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Lemon Balm - Melissa - Herbal Tea -

Lemon Balm Leaf - Melissa Tea


Lemon Balm, also known as Melissa officinalis, is a fragrant herb with a long history of use in traditional medicine. Its health benefits and soothing properties have made it a popular ingredient in tea, aromatherapy, and skincare products.

Lemon balm has several health benefits, including reducing anxiety, improving sleep quality, and aiding digestion. It contains rosmarinic acid, which has antioxidant and anti-inflammatory properties that may help protect against chronic diseases. Additionally, lemon balm has been shown to have antiviral properties, which may make it beneficial for the treatment of certain viruses.

The lemon balm herb is versatile and can be used in a variety of ways. It can be brewed into tea, added to salads, soups, or stews, or used as a natural remedy for skin conditions like cold sores and insect bites. It can also be used as a natural air freshener or insect repellent.

To brew lemon balm tea, add 1-2 teaspoons of dried lemon balm leaves to a cup of hot water (not boiling) and steep for 5-7 minutes. For a stronger brew, increase the amount of leaves or steeping time. You can also add honey, lemon, or mint to enhance the flavor.

Overall, lemon balm is a versatile herb with numerous health benefits and uses. Whether you're looking for a natural remedy for anxiety, sleep issues, or digestive problems, or simply want to enjoy a flavorful cup of tea, lemon balm is a great choice.

A member of the mint family, lemon balm (Melissa officinalis) has a lovely lemon flavor and the ability to gently calm the nerves and lift one’s mood. Native to the Mediterranean, lemon balm’s medicinal and culinary use dates back over 2,000 years. Avicenna, the 11th-century Arab physician, wrote that lemon balm “causeth the mind and heart to become merry.”

Lemon balm tea is used as a flavouring in ice cream and herbal teas, both hot and iced, often in combination with other herbs such as spearmint. It is a common addition to peppermint tea, mostly because of its complementing flavor.
Lemon balm is also paired with fruit dishes or candies. Additionally, it can be used in fish dishes and is the main ingredient in lemon balm pesto.nIts flavour comes from citronellal (24%), geranial (16%), linalyl acetate (12%) and caryophyllene (12%).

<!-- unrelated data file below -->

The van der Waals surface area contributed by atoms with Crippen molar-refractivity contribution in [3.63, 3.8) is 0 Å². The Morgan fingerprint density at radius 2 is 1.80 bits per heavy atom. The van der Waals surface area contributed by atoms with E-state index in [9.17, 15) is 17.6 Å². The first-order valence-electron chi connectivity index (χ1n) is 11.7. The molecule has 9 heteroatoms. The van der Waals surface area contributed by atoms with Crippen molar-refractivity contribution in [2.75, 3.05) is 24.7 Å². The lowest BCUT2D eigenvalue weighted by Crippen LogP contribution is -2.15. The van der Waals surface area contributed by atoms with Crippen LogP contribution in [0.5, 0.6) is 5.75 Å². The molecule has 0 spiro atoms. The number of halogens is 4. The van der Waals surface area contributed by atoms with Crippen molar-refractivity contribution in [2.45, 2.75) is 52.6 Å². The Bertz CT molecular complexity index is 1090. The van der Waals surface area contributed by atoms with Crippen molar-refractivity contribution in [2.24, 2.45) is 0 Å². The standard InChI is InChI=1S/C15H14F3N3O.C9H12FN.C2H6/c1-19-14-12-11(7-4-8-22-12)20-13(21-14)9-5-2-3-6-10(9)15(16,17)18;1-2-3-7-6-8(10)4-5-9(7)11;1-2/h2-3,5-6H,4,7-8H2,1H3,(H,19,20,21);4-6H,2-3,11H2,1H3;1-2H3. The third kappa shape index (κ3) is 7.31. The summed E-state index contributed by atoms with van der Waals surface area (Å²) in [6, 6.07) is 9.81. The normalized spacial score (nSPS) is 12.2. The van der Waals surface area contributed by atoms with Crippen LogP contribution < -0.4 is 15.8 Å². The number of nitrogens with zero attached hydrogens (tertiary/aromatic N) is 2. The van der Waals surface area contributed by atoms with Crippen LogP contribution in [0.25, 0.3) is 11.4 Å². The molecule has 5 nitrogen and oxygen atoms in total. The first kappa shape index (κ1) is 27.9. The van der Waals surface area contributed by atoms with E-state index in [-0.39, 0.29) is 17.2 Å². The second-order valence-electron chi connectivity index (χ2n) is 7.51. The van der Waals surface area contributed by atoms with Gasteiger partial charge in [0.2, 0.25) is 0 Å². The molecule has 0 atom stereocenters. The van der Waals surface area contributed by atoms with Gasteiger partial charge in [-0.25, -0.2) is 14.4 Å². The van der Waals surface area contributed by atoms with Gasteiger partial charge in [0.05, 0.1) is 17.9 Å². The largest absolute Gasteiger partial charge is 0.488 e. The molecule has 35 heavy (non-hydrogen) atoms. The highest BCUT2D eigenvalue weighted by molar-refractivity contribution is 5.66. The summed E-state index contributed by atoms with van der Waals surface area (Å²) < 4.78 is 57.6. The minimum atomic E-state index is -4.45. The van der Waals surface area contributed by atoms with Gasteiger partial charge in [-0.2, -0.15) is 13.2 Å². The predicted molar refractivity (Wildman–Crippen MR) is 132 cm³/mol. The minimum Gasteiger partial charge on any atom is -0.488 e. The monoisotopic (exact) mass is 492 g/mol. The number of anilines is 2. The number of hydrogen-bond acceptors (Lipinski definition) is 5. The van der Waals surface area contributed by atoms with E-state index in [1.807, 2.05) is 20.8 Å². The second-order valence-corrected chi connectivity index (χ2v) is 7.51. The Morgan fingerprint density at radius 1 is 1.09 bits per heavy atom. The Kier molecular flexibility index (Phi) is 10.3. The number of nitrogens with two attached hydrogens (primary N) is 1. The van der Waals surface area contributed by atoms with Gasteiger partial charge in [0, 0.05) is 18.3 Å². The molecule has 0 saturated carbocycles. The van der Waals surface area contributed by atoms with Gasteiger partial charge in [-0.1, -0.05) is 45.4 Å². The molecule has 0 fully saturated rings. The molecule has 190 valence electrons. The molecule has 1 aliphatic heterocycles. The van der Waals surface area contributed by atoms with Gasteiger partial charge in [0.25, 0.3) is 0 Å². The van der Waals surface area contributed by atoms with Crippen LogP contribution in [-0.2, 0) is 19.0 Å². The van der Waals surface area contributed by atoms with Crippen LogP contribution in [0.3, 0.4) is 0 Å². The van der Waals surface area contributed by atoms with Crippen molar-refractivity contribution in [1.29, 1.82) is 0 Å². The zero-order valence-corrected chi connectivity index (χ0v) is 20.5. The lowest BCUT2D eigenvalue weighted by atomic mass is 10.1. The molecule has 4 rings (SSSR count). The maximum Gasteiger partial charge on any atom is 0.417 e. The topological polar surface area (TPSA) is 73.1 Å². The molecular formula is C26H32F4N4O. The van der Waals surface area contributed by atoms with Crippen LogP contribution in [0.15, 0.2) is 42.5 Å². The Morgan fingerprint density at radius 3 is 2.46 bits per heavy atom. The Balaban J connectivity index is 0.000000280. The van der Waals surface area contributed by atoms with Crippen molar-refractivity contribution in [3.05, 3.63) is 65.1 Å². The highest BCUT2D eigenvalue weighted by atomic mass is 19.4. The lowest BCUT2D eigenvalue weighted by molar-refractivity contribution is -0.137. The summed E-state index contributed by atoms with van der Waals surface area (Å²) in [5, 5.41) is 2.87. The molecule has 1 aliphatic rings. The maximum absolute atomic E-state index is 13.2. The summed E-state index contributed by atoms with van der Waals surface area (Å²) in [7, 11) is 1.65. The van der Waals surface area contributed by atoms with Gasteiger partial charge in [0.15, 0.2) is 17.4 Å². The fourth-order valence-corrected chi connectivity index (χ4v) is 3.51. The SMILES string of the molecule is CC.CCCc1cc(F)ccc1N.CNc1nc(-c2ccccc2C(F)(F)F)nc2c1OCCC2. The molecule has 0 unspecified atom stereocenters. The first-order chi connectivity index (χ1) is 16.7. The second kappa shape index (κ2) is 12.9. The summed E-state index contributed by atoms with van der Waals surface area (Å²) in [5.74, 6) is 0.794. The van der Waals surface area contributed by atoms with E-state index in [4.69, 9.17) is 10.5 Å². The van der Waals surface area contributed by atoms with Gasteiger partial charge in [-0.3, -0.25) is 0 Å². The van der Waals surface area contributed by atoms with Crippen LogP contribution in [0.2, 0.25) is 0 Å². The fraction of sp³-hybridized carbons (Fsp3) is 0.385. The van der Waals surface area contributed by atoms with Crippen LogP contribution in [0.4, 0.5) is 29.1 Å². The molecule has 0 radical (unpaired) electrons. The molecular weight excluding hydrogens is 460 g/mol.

Traditional medicine
In traditional Austrian medicine, M. officinalis leaves have been prescribed for internal use—as a tea—or external application—as an essential oil—for the treatment of disorders of the gastrointestinal tract, nervous system, liver, and bile. Lemon balm is the main ingredient of Carmelite water, which is still for sale in German pharmacies. In alternative medicine it is used as a sleep aid and digestive aid.
Lemon balm is used for digestive problems, including upset stomach, bloating, intestinal gas (flatulence), vomiting, and colic; for pain, including menstrual cramps, headache and toothache; and for mental disorders, including hysteria and melancholia.
Many people believe lemon balm has calming effects so they take it for anxiety, sleep problems, and restlessness. Lemon balm is also used for Alzheimer's disease, attention deficit-hyperactivity disorder (ADHD), an autoimmune disease involving the thyroid (Graves' disease), swollen airways, rapid heartbeat due to nervousness, high blood pressure, sores, tumors, and insect bites.
Special Precautions & Warnings:
- Pregnancy and breast-feeding: Not enough is known about the use of lemon balm during pregnancy and breast-feeding. Stay on the safe side and avoid use.
- Infants and children. Lemon balm is POSSIBLY SAFE when taken appropriately by mouth for about one month.
- Diabetes. Lemon balm might lower blood sugar levels in people with diabetes. Watch for signs of low blood sugar (hypoglycemia) and monitor your blood sugar carefully if you have diabetes and use lemon balm.
- Surgery: Lemon balm might cause too much drowsiness if combined with medications used during and after surgery. Stop using lemon balm at least 2 weeks before a scheduled surgery.
- Thyroid disease: Don't use lemon balm. There is a concern that lemon balm may change thyroid function, reduce thyroid hormone levels, and interfere with thyroid hormone-replacement therapy.

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